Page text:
Patients' understanding of their treatment plans and diagnosis at discharge

Mayo Clin Proc. 2005 Aug;80(8):991-4. doi: 10.4065/80.8.991.


Objective: To ascertain whether patients at discharge from a municipal teaching hospital knew their discharge diagnoses, treatment plan (names and purpose of their medications), and common side effects of prescribed medications.

Patients and methods: From July to October 1999, we surveyed 47 consecutive patients at discharge from the medical service of a municipal teaching hospital in New York City (Brooklyn, NY). Patients were asked to state either the trade or the generic name(s) of their medication(s), their purpose, and the major side effect(s), as well as their discharge diagnoses. Patients were excluded if they were not oriented to person, place, and time, were unaware of the circumstances surrounding their admission to the hospital, and/or did not speak or understand English.

Results: Of the 47 patients surveyed, 4 were excluded. Of the remaining 43 patients, 12 (27.9%) were able to list all their medications, 16 (37.2%) were able to recount the purpose of all their medications, 6 (14.0%) were able to state the common side effect(s) of all their medications, and 18 (41.9%) were able to state their diagnosis or diagnoses. The mean number of medications prescribed at discharge was 3.89.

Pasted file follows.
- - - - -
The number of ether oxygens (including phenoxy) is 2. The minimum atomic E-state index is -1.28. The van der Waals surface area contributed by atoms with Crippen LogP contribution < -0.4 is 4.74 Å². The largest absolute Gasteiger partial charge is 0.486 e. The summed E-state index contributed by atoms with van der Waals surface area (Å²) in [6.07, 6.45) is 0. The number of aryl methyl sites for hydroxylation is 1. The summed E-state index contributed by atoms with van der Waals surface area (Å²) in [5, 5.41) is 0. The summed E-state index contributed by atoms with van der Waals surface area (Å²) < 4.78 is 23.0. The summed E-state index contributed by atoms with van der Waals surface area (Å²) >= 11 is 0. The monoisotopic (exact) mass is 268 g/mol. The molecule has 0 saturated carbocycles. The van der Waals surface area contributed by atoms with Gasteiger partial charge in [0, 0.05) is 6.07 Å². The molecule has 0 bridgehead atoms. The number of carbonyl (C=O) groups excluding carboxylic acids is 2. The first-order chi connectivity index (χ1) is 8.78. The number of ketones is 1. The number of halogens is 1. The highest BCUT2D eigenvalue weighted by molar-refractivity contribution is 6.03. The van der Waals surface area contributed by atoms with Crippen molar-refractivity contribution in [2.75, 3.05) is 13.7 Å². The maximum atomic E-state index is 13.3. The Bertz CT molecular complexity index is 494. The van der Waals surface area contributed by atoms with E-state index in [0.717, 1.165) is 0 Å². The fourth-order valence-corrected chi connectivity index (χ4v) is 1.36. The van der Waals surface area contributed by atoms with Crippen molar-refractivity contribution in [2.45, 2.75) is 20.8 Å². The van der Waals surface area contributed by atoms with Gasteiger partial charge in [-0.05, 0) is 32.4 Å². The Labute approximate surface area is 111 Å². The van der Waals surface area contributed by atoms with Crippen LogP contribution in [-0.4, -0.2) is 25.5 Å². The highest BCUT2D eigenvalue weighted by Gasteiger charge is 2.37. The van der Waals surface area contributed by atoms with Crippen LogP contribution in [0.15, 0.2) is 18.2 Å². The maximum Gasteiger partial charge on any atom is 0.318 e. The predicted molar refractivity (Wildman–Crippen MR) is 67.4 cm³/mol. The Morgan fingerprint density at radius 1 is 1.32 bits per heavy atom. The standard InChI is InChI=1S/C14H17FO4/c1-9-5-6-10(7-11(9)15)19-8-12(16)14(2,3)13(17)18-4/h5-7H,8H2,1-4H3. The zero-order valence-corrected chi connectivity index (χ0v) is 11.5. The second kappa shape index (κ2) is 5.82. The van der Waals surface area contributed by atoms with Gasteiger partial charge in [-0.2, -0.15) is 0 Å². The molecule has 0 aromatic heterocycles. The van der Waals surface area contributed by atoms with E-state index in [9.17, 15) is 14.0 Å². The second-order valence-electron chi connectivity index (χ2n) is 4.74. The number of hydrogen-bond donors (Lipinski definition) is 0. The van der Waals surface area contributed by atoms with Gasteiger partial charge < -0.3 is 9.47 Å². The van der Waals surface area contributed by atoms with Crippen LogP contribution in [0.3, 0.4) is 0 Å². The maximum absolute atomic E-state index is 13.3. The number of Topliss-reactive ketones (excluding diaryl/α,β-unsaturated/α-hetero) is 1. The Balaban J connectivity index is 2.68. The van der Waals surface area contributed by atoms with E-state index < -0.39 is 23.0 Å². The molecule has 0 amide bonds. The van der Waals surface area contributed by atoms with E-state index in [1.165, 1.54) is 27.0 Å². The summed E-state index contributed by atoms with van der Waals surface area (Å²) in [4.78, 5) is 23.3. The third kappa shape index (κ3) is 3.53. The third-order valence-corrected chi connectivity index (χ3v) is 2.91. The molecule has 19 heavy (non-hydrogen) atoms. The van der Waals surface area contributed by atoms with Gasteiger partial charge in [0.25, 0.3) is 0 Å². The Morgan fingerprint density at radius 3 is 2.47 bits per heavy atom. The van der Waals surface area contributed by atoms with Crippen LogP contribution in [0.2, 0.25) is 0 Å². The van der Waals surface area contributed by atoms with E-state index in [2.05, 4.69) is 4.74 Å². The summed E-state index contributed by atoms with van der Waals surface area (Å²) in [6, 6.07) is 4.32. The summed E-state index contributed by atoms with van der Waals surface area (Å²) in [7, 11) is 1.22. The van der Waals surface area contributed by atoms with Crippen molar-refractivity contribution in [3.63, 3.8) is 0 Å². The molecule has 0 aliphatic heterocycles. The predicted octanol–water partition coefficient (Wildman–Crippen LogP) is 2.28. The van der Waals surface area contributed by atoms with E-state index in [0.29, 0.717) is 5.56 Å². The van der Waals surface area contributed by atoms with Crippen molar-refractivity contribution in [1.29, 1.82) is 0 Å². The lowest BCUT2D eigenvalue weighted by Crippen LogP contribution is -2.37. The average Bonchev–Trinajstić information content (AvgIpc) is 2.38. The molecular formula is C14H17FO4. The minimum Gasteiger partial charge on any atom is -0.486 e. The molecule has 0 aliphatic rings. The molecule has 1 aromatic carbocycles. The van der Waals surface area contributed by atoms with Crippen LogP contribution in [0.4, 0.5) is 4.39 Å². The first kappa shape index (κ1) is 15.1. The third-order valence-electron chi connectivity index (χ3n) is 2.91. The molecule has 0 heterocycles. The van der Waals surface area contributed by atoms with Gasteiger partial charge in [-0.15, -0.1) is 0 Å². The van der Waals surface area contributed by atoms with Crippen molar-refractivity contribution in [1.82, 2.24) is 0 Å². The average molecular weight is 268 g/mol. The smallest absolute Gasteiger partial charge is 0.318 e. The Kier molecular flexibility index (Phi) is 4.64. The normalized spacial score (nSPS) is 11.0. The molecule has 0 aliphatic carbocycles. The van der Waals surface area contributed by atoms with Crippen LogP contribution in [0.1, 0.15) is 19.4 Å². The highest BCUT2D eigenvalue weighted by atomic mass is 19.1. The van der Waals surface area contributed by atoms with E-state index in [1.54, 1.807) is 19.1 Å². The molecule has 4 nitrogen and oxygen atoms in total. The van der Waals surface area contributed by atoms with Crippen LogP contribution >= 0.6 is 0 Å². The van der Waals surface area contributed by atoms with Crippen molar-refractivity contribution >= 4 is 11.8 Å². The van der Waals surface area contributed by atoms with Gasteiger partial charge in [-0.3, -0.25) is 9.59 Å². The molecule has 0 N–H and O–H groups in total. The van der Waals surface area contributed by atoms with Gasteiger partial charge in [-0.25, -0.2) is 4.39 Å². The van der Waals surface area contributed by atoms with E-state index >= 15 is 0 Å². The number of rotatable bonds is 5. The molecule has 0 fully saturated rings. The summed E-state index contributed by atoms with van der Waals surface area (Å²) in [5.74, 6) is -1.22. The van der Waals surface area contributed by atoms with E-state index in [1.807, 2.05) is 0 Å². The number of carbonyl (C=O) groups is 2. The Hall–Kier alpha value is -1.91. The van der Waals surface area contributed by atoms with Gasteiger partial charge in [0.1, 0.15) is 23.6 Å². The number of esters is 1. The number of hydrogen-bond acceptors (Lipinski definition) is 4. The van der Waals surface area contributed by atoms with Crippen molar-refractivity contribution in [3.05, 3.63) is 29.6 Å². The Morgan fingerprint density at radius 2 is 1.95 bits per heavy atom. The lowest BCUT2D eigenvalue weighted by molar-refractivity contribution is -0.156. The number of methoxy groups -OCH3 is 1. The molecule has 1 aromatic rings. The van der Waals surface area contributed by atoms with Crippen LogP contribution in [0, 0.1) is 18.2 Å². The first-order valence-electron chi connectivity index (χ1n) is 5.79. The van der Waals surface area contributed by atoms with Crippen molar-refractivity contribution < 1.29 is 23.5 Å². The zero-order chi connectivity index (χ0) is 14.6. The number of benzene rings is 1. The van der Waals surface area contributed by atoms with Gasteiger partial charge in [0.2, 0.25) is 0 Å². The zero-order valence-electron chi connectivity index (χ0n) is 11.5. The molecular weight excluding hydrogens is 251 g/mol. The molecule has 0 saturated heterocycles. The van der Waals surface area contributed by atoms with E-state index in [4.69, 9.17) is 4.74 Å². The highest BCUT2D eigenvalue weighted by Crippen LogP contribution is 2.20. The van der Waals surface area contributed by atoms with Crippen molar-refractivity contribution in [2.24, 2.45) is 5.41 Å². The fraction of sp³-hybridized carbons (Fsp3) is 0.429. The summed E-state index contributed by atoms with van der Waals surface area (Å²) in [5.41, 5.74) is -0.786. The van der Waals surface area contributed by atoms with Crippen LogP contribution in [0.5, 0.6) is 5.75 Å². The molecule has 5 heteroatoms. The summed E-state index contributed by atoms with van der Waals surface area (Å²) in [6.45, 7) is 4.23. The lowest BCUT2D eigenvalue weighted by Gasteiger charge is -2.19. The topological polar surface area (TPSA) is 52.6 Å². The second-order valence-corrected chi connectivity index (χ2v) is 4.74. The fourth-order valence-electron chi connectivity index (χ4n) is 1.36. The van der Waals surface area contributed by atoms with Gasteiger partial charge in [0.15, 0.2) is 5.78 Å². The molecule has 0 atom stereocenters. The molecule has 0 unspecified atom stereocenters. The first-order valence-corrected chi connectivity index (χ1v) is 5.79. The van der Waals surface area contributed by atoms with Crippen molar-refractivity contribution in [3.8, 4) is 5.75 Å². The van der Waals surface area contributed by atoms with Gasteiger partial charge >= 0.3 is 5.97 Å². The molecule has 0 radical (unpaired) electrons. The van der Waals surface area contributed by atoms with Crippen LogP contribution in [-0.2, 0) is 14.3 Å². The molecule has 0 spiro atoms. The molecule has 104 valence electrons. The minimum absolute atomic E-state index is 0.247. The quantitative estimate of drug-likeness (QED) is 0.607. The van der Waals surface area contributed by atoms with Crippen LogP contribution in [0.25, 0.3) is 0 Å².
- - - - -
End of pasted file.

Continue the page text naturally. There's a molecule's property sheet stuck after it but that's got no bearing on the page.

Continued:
Conclusions: Less than half of our study patients were able to list their diagnoses, the name(s) of their medication(s), their purpose, or the major side effect(s). Lacking awareness of these factors affects a patient's ability to comply fully with discharge treatment plans. Whether lack of communication between physician and patient is actually the cause of patient unawareness of discharge Instructions or if this even affects patient outcome requires further study.

MeSH terms

  • Aged
  • Awareness*
  • Data Collection / methods
  • Drug-Related Side Effects and Adverse Reactions*
  • Female
  • Hospitals, Teaching
  • Humans
  • Male
  • Middle Aged
  • New York City
  • Patient Discharge*
  • Patient Education as Topic*